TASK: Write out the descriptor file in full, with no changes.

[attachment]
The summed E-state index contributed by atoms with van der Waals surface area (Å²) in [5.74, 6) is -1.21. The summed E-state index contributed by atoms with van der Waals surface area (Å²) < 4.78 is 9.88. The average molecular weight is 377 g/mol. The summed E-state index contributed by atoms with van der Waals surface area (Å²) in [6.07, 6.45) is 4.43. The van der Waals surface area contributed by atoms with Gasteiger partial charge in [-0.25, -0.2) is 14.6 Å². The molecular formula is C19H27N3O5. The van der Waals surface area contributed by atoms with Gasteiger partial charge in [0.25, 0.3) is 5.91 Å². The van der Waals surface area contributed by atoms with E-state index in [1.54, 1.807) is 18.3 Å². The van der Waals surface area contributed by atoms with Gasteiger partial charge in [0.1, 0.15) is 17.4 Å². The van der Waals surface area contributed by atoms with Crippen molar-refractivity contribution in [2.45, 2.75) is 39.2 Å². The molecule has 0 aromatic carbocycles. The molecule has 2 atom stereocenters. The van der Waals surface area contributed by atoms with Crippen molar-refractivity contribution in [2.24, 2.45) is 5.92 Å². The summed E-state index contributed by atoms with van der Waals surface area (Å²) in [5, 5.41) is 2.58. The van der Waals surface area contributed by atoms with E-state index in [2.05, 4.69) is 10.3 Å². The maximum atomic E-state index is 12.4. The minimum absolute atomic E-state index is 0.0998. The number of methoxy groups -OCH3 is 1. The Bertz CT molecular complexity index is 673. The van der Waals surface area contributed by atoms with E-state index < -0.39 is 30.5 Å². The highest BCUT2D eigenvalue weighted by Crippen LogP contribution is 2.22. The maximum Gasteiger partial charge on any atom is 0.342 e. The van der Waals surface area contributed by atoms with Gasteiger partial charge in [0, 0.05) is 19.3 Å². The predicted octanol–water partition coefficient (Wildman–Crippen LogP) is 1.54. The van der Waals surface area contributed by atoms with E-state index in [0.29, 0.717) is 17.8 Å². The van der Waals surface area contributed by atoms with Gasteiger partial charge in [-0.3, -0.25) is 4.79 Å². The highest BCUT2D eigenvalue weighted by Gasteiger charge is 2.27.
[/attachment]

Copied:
The summed E-state index contributed by atoms with van der Waals surface area (Å²) in [5.74, 6) is -1.21. The summed E-state index contributed by atoms with van der Waals surface area (Å²) < 4.78 is 9.88. The average molecular weight is 377 g/mol. The summed E-state index contributed by atoms with van der Waals surface area (Å²) in [6.07, 6.45) is 4.43. The van der Waals surface area contributed by atoms with Gasteiger partial charge in [-0.25, -0.2) is 14.6 Å². The molecular formula is C19H27N3O5. The van der Waals surface area contributed by atoms with Gasteiger partial charge in [0.25, 0.3) is 5.91 Å². The van der Waals surface area contributed by atoms with E-state index in [1.54, 1.807) is 18.3 Å². The van der Waals surface area contributed by atoms with Gasteiger partial charge in [0.1, 0.15) is 17.4 Å². The van der Waals surface area contributed by atoms with Crippen molar-refractivity contribution in [2.45, 2.75) is 39.2 Å². The molecule has 0 aromatic carbocycles. The molecule has 2 atom stereocenters. The van der Waals surface area contributed by atoms with Crippen molar-refractivity contribution in [2.24, 2.45) is 5.92 Å². The summed E-state index contributed by atoms with van der Waals surface area (Å²) in [5, 5.41) is 2.58. The van der Waals surface area contributed by atoms with E-state index in [2.05, 4.69) is 10.3 Å². The maximum atomic E-state index is 12.4. The minimum absolute atomic E-state index is 0.0998. The number of methoxy groups -OCH3 is 1. The Bertz CT molecular complexity index is 673. The van der Waals surface area contributed by atoms with E-state index < -0.39 is 30.5 Å². The highest BCUT2D eigenvalue weighted by Crippen LogP contribution is 2.22. The maximum Gasteiger partial charge on any atom is 0.342 e. The van der Waals surface area contributed by atoms with Gasteiger partial charge in [0, 0.05) is 19.3 Å². The predicted octanol–water partition coefficient (Wildman–Crippen LogP) is 1.54. The van der Waals surface area contributed by atoms with E-state index in [0.29, 0.717) is 17.8 Å². The van der Waals surface area contributed by atoms with Gasteiger partial charge in [-0.3, -0.25) is 4.79 Å². The highest BCUT2D eigenvalue weighted by Gasteiger charge is 2.27.